Many different approaches to the problem have been suggested including acoustic linings of various types, internal mixers, multi-tube nozzles, ejector rings and noise-optimized engine performance parameters. Although many of these proposals have been effective to reduce or suppress noise to some degree, they generally have not achieved the desired reductions and have frequently produced significant weight and/or performance penalties.
Another proposal, more closely related to the instant invention, is the suggestion of a hard, or mechanical shield, extending a distance downstream of the engine exit sufficient to significantly affect the noise level perceived by a ground observer. This approach proved to be generally impractical because of added weight as well as drag penalties, if the shield remained deployed during cruise when noise suppression was not necessary. Attempts to provide a hard shield that would retract at cruise failed due to the complexity and added weight of the retracting mechanism. Also, the hard shield could not totally be made acoustically reflective, allowing some noise to reach the observer.
Although the refraction and reflection effects of the fluid media through which sound waves travel have long been recognized, as evidenced by Lord Raliegh's Theory of Sound published in 1878, few practical applications of these effects have been proposed. However, it has recently been suggested that a fluid shield could have noise suppression properties similar to those of a hard shield without the associated drag penalty. While the sound suppression potential of a fluid shield generally has been confirmed, attempts to create a practical generator which produces a shield having the desired sound attenuation properties have met with little success. Because optimum shield temperatures are believed to be relatively high, it has been suggested that additional burners could be used to generate a shield layer. Once again unacceptable weight penalties result from the fuel required by the burners as well as the burner structures themselves. Another proposal suggests ducting the hot turbine air outside the cooler fan air to produce a shielding effect. This so-called "inverted flow" engine does, to some extent, reduce noise, but at a significant loss in thrust from the flow inversion process. Additionally, other shield properties such as shield geometry, pressure ratio and velocity are not necessarily optimized in the inverted flow engine. Another approach suggests producing a shield having sound suppression and/or absorption properties due to its lower molecular weight which is caused by introducing a material, e.g., water vapor, into the air stream. This obviously requires added weight to be carried in the form of a water supply, conduit and injector mechanisms. A related concept suggests the injection of a gas such as helium to create a fluid layer having noise suppression properties. This approach also suffers from the disadvantages of added weight due to generator supplies, such as storage tanks, conduit, etc., as well as the necessity of estimating and transporting sufficient quantities of the gas for an entire mission.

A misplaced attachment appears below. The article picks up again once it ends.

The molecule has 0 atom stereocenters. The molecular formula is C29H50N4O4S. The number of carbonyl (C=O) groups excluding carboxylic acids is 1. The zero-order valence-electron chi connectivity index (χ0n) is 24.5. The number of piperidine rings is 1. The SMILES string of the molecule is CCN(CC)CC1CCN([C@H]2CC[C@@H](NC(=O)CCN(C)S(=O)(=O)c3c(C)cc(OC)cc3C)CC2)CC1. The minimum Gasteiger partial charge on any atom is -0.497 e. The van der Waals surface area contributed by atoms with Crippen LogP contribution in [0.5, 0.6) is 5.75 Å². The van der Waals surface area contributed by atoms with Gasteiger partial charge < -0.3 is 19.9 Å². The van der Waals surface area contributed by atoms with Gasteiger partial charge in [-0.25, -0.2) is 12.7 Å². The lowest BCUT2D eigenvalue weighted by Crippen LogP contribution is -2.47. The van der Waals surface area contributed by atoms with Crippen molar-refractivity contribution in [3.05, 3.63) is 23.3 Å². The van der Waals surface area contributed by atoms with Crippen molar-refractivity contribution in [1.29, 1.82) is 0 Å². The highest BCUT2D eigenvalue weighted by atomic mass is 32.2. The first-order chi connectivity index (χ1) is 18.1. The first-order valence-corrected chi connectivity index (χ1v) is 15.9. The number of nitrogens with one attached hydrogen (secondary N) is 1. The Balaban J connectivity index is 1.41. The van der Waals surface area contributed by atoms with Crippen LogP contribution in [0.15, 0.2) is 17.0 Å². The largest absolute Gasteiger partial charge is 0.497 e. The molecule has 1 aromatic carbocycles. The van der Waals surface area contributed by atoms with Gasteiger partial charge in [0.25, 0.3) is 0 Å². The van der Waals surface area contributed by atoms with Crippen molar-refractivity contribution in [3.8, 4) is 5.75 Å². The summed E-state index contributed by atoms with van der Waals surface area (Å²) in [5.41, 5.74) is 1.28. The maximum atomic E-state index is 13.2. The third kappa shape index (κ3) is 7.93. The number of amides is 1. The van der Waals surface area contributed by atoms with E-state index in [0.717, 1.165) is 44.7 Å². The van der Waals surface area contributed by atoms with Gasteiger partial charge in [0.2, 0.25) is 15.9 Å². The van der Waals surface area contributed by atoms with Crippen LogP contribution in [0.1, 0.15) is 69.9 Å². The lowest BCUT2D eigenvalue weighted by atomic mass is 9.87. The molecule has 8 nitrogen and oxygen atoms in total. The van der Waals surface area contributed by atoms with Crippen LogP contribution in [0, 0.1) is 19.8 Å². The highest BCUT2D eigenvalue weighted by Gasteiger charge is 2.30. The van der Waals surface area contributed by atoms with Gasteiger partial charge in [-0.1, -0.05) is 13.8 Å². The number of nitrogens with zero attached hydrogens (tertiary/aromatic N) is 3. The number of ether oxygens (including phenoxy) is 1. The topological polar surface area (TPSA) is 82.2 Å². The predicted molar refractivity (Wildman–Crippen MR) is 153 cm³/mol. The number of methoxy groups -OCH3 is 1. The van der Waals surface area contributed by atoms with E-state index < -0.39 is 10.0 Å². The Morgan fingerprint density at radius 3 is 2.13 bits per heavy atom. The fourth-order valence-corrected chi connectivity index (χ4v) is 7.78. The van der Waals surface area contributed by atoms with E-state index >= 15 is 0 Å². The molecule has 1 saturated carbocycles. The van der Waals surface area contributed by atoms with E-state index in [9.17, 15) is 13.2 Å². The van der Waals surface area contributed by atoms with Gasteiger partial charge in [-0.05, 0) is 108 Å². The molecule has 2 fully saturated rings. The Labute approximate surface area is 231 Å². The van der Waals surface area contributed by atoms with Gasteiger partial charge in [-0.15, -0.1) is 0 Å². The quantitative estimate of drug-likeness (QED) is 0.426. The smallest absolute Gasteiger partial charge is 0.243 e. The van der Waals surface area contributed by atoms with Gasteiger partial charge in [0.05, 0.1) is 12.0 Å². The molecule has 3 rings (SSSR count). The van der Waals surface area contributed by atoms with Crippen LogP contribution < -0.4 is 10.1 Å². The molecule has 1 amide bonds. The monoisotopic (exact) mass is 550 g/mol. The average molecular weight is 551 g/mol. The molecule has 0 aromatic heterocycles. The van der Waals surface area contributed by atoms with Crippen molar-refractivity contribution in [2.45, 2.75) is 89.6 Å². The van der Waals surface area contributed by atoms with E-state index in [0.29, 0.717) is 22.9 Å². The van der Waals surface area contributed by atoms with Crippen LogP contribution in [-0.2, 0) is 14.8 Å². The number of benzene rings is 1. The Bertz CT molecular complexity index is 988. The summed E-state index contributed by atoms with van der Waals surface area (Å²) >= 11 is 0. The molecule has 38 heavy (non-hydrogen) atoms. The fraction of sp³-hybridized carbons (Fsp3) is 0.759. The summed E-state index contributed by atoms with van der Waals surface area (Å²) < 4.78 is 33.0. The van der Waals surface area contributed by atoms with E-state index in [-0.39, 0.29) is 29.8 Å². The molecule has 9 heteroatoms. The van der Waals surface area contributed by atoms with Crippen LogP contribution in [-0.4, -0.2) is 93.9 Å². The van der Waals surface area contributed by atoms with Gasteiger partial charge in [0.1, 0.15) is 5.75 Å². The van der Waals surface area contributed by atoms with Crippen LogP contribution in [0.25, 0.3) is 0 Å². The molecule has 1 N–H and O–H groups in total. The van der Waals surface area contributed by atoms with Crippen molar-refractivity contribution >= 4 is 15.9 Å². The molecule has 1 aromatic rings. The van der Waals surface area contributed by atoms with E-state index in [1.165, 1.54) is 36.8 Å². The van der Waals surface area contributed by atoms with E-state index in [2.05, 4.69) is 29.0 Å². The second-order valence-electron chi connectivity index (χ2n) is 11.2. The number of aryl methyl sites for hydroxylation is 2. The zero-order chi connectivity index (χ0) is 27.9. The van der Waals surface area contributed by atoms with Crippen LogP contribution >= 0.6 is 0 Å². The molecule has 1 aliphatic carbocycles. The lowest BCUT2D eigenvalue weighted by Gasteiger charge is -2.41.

It is, accordingly, an object of the present invention to provide a method and apparatus for generating a noise attenuating fluid shield that is not subject to these and other disadvantages and limitations of the prior art.
It is another object of the invention to provide a method and apparatus for generating a noise suppressing fluid shield that ulitizes engine exhaust air appropriately conditioned or modified to produce a shield having near-optimum noise suppression parameters.
It is a further object of the invention to provide a method and apparatus for generating a fluid shield that is lightweight, simple in operation, requires few moving parts and therefore is easily adapted to a variety of jet engines.
It is yet another object of the invention to provide a fluid shield generating method and apparatus that redirects engine exhaust air and reduces the pressure thereof to produce an appropriately located shielding layer.
Briefly, these and other objects are achieved in accordance with aspects of an example of the present invention in which pressure loss producing means are provided in a selectively operable shield generating nozzle, which is located adjacent the exhaust nozzle exit and which extends at least partially around the circumference of said exit. A portion of the exhaust flow from the engine is selectively permitted to enter the nozzle duct, pass through the loss producing means and then pass out of the nozzle exit to produce a fluid layer having the desired noise attenuation properties. Preferably only portions of the boundary layer of the hot exhaust flow are utilized for shield production so as to minimize thrust loss. As the flow passes through the loss producing means, a pressure and corresponding density change occurs, to thereby condition the flow for optimum noise attenuation properties.